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more frequently, by infesting and plundering the lands of those neighbouring barons with whom he chanced to be at feud. Latterly, their services were of a more pacific nature. The women spun mittens for the lady, and knitted boot-hose for the laird, which were annually presented at Christmas with great form. The aged sybils blessed the bridal bed of the laird when he married, and the cradle of the heir when born. The men repaired her ladyship's cracked china, and assisted the laird in his sporting parties, wormed his dogs, and cut the ears of his terrier puppies. The children gathered nuts in the woods, and crane-berries in the moss, and mushrooms upon the pastures, for tribute to the Place. These acts of voluntary service, and acknowledgments of dependence, were rewarded by protection on some occasions, connivance upon others, and broken victuals, ale, and brandy, when circumstances called for a display of gene
rosity; and this mutual intercourse of good offices, which had taken place for at least two centuries, rendered the inhabitants of Derncleugh a kind of privileged retainers upon the estate of Ellangowan. « The knaves" were the Laird's "exceede ing good friends ;” and he would have deemed himself very ill used, if his coun. tenancecould not now and then have borne
them out against the law of the country · and the local magistrate. But this friendly union was soon to be dissolved.
The community of Derncleugh, who cared for no rogues but their own, were wholly without alarm at the severity of the justice's proceedings towards other itinerants. They had no doubt that he determined to suffer no mendicants or strollers in the country, but what resided on his own property, and practised their trade by his immediate permission, implied or expressed. Nor was Mr Bertram in a - hurry to exert his newly acquired autho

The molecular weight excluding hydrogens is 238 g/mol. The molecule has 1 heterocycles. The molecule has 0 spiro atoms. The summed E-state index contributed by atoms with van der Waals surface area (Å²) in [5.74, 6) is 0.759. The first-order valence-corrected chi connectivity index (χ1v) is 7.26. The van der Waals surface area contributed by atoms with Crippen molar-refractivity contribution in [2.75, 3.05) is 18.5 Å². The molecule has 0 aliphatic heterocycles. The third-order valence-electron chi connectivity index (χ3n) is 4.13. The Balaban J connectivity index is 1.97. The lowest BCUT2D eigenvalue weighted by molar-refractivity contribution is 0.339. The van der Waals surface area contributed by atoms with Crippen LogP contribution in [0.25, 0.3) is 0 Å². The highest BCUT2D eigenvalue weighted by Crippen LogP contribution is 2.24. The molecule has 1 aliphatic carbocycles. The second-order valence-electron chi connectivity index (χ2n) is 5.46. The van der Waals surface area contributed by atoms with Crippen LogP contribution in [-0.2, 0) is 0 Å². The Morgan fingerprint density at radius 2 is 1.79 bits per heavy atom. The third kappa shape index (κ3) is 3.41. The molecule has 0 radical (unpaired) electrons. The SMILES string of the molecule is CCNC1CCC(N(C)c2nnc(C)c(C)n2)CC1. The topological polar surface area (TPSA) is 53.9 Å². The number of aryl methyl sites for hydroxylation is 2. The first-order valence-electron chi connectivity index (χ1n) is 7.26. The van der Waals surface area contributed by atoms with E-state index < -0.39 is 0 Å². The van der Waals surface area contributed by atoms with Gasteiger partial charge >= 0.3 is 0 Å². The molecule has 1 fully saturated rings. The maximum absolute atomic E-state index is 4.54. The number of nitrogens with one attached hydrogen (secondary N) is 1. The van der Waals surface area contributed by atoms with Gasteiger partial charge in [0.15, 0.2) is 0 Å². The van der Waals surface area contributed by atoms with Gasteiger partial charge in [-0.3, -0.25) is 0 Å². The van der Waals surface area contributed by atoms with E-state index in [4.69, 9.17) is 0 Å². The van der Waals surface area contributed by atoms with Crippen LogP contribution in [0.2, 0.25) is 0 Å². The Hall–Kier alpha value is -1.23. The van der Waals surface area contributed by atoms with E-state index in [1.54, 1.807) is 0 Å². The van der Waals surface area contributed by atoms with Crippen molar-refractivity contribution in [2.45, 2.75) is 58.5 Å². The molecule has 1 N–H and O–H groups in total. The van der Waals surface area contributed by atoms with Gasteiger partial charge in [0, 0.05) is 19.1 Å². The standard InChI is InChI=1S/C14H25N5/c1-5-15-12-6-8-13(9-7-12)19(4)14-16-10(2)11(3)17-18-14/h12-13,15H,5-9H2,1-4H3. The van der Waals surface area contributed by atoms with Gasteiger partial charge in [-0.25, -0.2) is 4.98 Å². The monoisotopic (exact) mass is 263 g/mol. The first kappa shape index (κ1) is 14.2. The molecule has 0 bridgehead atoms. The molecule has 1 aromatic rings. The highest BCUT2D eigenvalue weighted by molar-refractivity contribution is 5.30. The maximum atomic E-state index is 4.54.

rity at the expence of these old settlers. But he was driven on by circumstances.
At the quarter sessions, our new justice was publicly upbraided by a gentleman of the opposite party in county politics, that, while he affected a great zeal for the public police, and seemed ambitious of the fame of an active magistrate, he fostered a tribe of the greatest rogues in the country, and permitted them to harbour within a mile of the house of Ellangowan. To this there was no reply, for the fact was too evident and well known. The Laird digested the taunt as he best could, and in his way honie amused himself with speculations on the easiest method of ridding himself of these vagrants, who brought a stain upon his fair fame as a magistrate. Just as he had resolved to take the first opportunity of quarrelling with the Parias of Derncleugh, a cause of provocation presented itself. .
Since our friend's advancement to be a conservator of the peace, he had caused the gate at the head of his avenue, which formerly, having only one hinge, remained at all times hospitably open-he had caused this gate, I say, to be newly hung and handsomely painted. He had also shut up with paling, curiously twisted with furze, certain holes in the fences adjoining, through which the gypsey boys used to scramble into the plantations to gather birds' nests, the seniors of the village to make a short cut from one point to another, and the lads and lasses for evening rendezvous—all without offence taken, or leave asked. But these halcyon days were now to have end, and a minatory inscription upon one side of the gate intimated “prosecution according to law" (the painter had spelt it persecution-l'un vaut bien l'autre) to all who should be found trespassing on these enclosures. Upon the other side, for uniformity's sake, was a precautionary annunciation of spring-guns, stamps, and man-traps of such formidable powers, that, said the
rubrick, with an emphatic nota bene—“ If a man goes in, they will break a horse's leg."
In defiance of these threats, six well. grown gypsey boys and girls were riding cock-horse upon the new gate, and plaiting may-flower, which it was but too evident had been gathered within the forbid. den precincts. With as much anger as he was capable of feeling, or perhaps of assuming, the Laird commanded them to descend;--they paid no attention to his mandate: he then began to pull them down one after another ;-they resisted, passively at least, each sturdy bronzed varlet. making himself as heavy as he could, or climbing up as fast as he was dismounted.
The Laird then called in the assistance of his servant, a surly fellow, who had immediate recourse to his horse-whip. A few lashes sent the party a-scampering ; and thus commenced the first breach of peace between the house of Ellangowan and the gypsies of Derncleugh, is